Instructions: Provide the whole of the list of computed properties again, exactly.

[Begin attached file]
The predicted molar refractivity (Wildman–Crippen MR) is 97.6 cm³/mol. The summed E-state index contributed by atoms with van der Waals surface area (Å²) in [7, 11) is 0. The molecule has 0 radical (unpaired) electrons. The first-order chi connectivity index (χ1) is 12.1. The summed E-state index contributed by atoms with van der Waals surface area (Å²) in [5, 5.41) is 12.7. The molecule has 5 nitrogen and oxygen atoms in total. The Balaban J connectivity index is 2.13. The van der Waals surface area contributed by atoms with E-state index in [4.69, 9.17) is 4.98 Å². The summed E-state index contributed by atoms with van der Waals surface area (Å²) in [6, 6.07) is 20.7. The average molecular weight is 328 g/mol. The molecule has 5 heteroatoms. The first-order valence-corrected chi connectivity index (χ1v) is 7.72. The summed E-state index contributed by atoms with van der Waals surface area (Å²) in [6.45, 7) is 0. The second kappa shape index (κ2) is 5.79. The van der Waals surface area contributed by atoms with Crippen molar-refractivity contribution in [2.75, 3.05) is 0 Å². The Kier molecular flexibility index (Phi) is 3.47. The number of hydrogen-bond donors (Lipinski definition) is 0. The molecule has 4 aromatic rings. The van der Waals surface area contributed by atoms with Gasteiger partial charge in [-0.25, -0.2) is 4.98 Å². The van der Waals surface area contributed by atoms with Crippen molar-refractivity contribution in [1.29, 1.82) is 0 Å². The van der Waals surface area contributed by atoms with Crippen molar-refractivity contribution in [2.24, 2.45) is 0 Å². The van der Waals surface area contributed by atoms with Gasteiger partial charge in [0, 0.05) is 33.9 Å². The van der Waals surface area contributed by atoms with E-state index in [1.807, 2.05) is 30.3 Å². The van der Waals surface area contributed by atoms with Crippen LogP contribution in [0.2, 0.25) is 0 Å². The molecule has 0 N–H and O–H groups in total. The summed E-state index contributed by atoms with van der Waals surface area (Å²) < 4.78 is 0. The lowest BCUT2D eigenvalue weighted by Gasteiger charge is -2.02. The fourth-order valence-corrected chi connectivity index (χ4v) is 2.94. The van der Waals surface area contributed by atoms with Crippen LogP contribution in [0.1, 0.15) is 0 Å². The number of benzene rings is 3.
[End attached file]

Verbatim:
The predicted molar refractivity (Wildman–Crippen MR) is 97.6 cm³/mol. The summed E-state index contributed by atoms with van der Waals surface area (Å²) in [7, 11) is 0. The molecule has 0 radical (unpaired) electrons. The first-order chi connectivity index (χ1) is 12.1. The summed E-state index contributed by atoms with van der Waals surface area (Å²) in [5, 5.41) is 12.7. The molecule has 5 nitrogen and oxygen atoms in total. The Balaban J connectivity index is 2.13. The van der Waals surface area contributed by atoms with E-state index in [4.69, 9.17) is 4.98 Å². The summed E-state index contributed by atoms with van der Waals surface area (Å²) in [6, 6.07) is 20.7. The average molecular weight is 328 g/mol. The molecule has 5 heteroatoms. The first-order valence-corrected chi connectivity index (χ1v) is 7.72. The summed E-state index contributed by atoms with van der Waals surface area (Å²) in [6.45, 7) is 0. The second kappa shape index (κ2) is 5.79. The van der Waals surface area contributed by atoms with Crippen molar-refractivity contribution in [2.75, 3.05) is 0 Å². The Kier molecular flexibility index (Phi) is 3.47. The number of hydrogen-bond donors (Lipinski definition) is 0. The molecule has 4 aromatic rings. The van der Waals surface area contributed by atoms with Gasteiger partial charge in [-0.25, -0.2) is 4.98 Å². The van der Waals surface area contributed by atoms with Crippen molar-refractivity contribution in [1.29, 1.82) is 0 Å². The van der Waals surface area contributed by atoms with Crippen molar-refractivity contribution in [2.24, 2.45) is 0 Å². The van der Waals surface area contributed by atoms with Gasteiger partial charge in [0, 0.05) is 33.9 Å². The van der Waals surface area contributed by atoms with E-state index in [1.807, 2.05) is 30.3 Å². The van der Waals surface area contributed by atoms with Crippen LogP contribution in [0.2, 0.25) is 0 Å². The molecule has 0 N–H and O–H groups in total. The summed E-state index contributed by atoms with van der Waals surface area (Å²) < 4.78 is 0. The lowest BCUT2D eigenvalue weighted by Gasteiger charge is -2.02. The fourth-order valence-corrected chi connectivity index (χ4v) is 2.94. The van der Waals surface area contributed by atoms with Crippen LogP contribution in [0.1, 0.15) is 0 Å². The number of benzene rings is 3.